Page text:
Supreme Court Cases
1965 AIR 481 1965 SCR (3) 854
Supreme Court Cases
1965 AIR 481 1965 SCR (3) 854
27/01/1964 DAS, S.K.
GUPTA, K.C. DAS AYYANGAR, N. RAJAGOPALA
CITATION: 1965 AIR 481 1965 SCR (3) 854
CITATOR INFO :
R 1973 SC 62 (5) RF 1992 SC1831 (32)
Sea Customs Act, 1878 (8 of 1878) ss. 186, 167 (81)--Statements made to Customs authorities--lf admissible in Criminal trial-Confiscation and penalty imposed--if bars prosecution--Dealing in Gold proved to be smuggled--If against the law--Indian Evidence Act. 1872 (1 of 1872), ss.
Smuggled gold recovered from the appellants was confiscated and a penalty imposed on them. Thereafter the appellants were tried and convicted under s. 167(81) of the Sea' Customs Act. In their statements made to the customs authorities, the appellants had practically admitted the prosecution case and these statements were put in evidence.
An appeal to the Sessions Judge and a revision to the High Court were dismissed. In appeal to this Court:
HELD: (i).Since the statements made to the customs authorities bore the signature of the appellants which were admitted, they must be taken to be proved by such admission and no further evidence was necessary. [858C] (ii) Customs officers are not in the circumstances arising in this case police officers and statements mad.e to them were not inadmissible under s. 25 of the Evidence Act.
Section 24 would apply, as customs authorities are persons in authority; and such statements would be inadmissible if vitiated by inducement, threat or promise. [858E-F] State of Punjab v. Barkat Ram,  3 S.C.R. 338, followed.
(iii) Section 186 of the Sea Customs Act, which is merely an enabling section, is no bar to a prosecution for an offence under the Act in connection with a matter in which the award of confiscation, penalty or increased rate of duty has been made. [859F, G] Leo Ray Frey v. Superintendent of District Jail  S.C.R. 822, referred to.
(iv) Once the gold recovered is proved to be smuggled whosoever is found to have brought it and dealt with it, thereafter, knowing it to be smuggled must be held to have had the intention of evading duty or violating the prohibition or restriction. [860C-D]
CRIMINAL APPELLATE JURISDICTION:Criminal Appeals Nos. 48 and 80 of 1960.
Appeals by special leave from the judgment and orders dated December 11, 1959 and March 2, 1960 of the Bombay High Court Rajkot (Now Gujarat High Court) In criminal Revision Application No. 100 of 1959.
855 N.N. Keswani, for the appellants (in both the appeals).
D.R. Prom and R.N. Sachthey, for the respondent (in both the appeals).
The Judgment of the Court was delivered by Wanchoo, J. The two appeals by special leave arise out of the same criminal trial before a magistrate at Porbunder and will be dealt with together. The three appellants along with one more person, namely, Keshavlal Nagjibhai were prosecuted under s. 167 (81) of the Sea Customs Act, No. 8 of 1878, (hereinafter referred to as the Act). The prosecution case briefly was that Vallabhdas Liladhar, who is now dead, came in contact with an Arab from whom he purchased smuggled gold weighing a little more than 84 tolas on December 1, 1956. Before this, Vallabhdas Liladhar had borrowed Rs. 3,600/- from the other two appellants and Keshavlal about November 28, 1956, in order to make the purchase. After making the purchase, Vallabhdas Liladhar came to Porbunder to the house of the other two appellants and Keshavlal and informed them of the purchase and wanted their help in the disposal of the gold. The other two appellants namely, Narandas Nagjibhai and Vallabhdas Nagjibhai are brothers. Keshavlal was also the brother of these two appellants. The prosecution case further was that Narandas Nagjibhai asked Vallabhdas Nagjibhai to take the gold to Bantwa and sell it at the rate of Rs. 103/- or so per tola. Vallabhdas Nagjibhai was also instructed that in case he could not sell the gold at that rate he should contact Vallabhdas Liladhar and Narandas Nagjibhai at Bantwa bus stand from where they were to go to Junagadh to dispose of the gold if no suitable buyer could be found in Bantwa.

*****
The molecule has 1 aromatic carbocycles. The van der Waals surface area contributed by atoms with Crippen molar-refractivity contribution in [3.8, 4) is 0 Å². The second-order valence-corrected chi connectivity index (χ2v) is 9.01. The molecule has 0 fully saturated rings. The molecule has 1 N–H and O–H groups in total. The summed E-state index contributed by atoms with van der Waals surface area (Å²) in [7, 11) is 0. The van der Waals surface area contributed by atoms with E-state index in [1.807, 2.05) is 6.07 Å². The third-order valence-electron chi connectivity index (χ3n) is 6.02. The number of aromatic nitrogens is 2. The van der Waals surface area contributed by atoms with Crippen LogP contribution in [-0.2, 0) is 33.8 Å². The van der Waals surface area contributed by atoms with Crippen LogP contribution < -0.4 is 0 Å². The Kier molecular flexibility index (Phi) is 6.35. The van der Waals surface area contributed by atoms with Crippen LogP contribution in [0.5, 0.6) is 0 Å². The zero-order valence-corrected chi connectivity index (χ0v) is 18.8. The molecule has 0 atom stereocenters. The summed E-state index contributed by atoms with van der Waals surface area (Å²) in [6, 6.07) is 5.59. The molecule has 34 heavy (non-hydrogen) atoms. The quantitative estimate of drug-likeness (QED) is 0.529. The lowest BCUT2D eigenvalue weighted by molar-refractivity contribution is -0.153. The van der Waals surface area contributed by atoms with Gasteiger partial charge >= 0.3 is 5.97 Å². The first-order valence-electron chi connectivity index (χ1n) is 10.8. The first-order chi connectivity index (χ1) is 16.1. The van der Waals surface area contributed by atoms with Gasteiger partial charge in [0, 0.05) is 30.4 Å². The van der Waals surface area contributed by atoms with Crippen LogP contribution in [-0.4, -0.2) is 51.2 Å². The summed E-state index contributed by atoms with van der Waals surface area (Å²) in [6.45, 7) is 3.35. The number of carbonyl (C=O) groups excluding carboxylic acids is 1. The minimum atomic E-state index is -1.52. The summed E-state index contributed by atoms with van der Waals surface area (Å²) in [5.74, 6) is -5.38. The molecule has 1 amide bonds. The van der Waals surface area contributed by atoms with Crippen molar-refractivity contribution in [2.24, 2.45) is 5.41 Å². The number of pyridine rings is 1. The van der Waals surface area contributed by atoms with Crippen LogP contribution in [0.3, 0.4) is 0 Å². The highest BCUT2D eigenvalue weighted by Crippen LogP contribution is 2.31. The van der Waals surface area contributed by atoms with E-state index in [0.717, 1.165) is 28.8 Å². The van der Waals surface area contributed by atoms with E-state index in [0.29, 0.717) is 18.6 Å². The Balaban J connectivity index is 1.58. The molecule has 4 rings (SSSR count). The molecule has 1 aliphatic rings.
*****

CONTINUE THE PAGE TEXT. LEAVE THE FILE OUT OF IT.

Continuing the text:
Consequently Vallabhdas Nagjibhai proceeded to Bantwa by bus on December 2, 1956 in the afternoon. In the meantime information was received by Mehta who was Inspector of Customs about the smuggling of this gold. He consequently followed the bus in which Vallabhdas Nagjibhai was travelling and intercepted him at Kutiyana bus stand at about 3 p.m. The Deputy Superintendent of Customs was also with Inspector Mehta and Vallabhdas Nagjibhai was taken down from the bus at Kutiyana. On search in the presence of witnesses, five bars of gold weighing about 84 tolas were recovered from his possession. All these five bars bore marks of foreign origin and were taken in possession by the customs authorities after preparing a recovery list. Further investigation was made in the matter and eventually on October 7, 1957, the Collector of Central Excise Baroda confiscated the gold bars under s. 167 (8) of the Act read with s. 23 of the Foreign Exchange Regulation Act, 1947 and also imposed a penalty of Rs. 1,000/- each on the three appellants and a penalty of Rs. 500/- on Keshavlal.
Thereafter a complaint was filed by the Assistant Collector of Customs under s. 167(81) of the Act before the magistrate at Porbunder on June 27. 1958.
856 The case of Vallabhdas Liladhar was that he had not purchased the gold from any Arab but had brought it with him from Karachi in the year 1946. Vallabhdas Nagjibhai admitted the recovery of gold from him but said that it belonged to Vallabhdas Liladhar and he was carrying it at the request of the latter and that he did not know that it was smuggled gold. Narandas Nagjibhai also, admitted that Vallabhdas Liladhar had come to their house with the gold but added that it was not smuggled gold and that Vallabhdas Liladhar had told him that it belonged to him and was for sale.